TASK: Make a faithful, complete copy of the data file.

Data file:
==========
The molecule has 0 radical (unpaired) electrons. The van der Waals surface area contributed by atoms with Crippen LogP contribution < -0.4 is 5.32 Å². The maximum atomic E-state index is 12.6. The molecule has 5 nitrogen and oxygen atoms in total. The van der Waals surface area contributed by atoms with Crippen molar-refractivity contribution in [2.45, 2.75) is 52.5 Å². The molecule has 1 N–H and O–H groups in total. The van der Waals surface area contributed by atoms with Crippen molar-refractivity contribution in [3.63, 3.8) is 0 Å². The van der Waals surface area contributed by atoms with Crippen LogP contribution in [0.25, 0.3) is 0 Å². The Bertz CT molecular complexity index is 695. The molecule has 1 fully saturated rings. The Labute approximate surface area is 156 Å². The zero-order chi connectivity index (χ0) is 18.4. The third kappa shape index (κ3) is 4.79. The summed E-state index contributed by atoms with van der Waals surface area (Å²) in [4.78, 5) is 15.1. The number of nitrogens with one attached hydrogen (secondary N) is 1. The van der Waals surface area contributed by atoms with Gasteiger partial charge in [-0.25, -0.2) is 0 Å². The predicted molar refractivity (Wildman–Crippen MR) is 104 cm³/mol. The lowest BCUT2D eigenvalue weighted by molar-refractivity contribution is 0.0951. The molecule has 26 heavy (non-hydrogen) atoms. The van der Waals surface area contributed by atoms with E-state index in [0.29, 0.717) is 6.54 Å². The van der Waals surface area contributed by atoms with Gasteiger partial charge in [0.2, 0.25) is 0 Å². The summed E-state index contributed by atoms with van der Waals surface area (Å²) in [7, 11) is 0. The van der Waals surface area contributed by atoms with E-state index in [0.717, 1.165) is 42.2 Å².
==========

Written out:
The molecule has 0 radical (unpaired) electrons. The van der Waals surface area contributed by atoms with Crippen LogP contribution < -0.4 is 5.32 Å². The maximum atomic E-state index is 12.6. The molecule has 5 nitrogen and oxygen atoms in total. The van der Waals surface area contributed by atoms with Crippen molar-refractivity contribution in [2.45, 2.75) is 52.5 Å². The molecule has 1 N–H and O–H groups in total. The van der Waals surface area contributed by atoms with Crippen molar-refractivity contribution in [3.63, 3.8) is 0 Å². The van der Waals surface area contributed by atoms with Crippen LogP contribution in [0.25, 0.3) is 0 Å². The Bertz CT molecular complexity index is 695. The molecule has 1 fully saturated rings. The Labute approximate surface area is 156 Å². The zero-order chi connectivity index (χ0) is 18.4. The third kappa shape index (κ3) is 4.79. The summed E-state index contributed by atoms with van der Waals surface area (Å²) in [4.78, 5) is 15.1. The number of nitrogens with one attached hydrogen (secondary N) is 1. The van der Waals surface area contributed by atoms with Gasteiger partial charge in [-0.25, -0.2) is 0 Å². The predicted molar refractivity (Wildman–Crippen MR) is 104 cm³/mol. The lowest BCUT2D eigenvalue weighted by molar-refractivity contribution is 0.0951. The molecule has 26 heavy (non-hydrogen) atoms. The van der Waals surface area contributed by atoms with E-state index in [0.29, 0.717) is 6.54 Å². The van der Waals surface area contributed by atoms with Gasteiger partial charge in [0.2, 0.25) is 0 Å². The summed E-state index contributed by atoms with van der Waals surface area (Å²) in [7, 11) is 0. The van der Waals surface area contributed by atoms with E-state index in [0.717, 1.165) is 42.2 Å².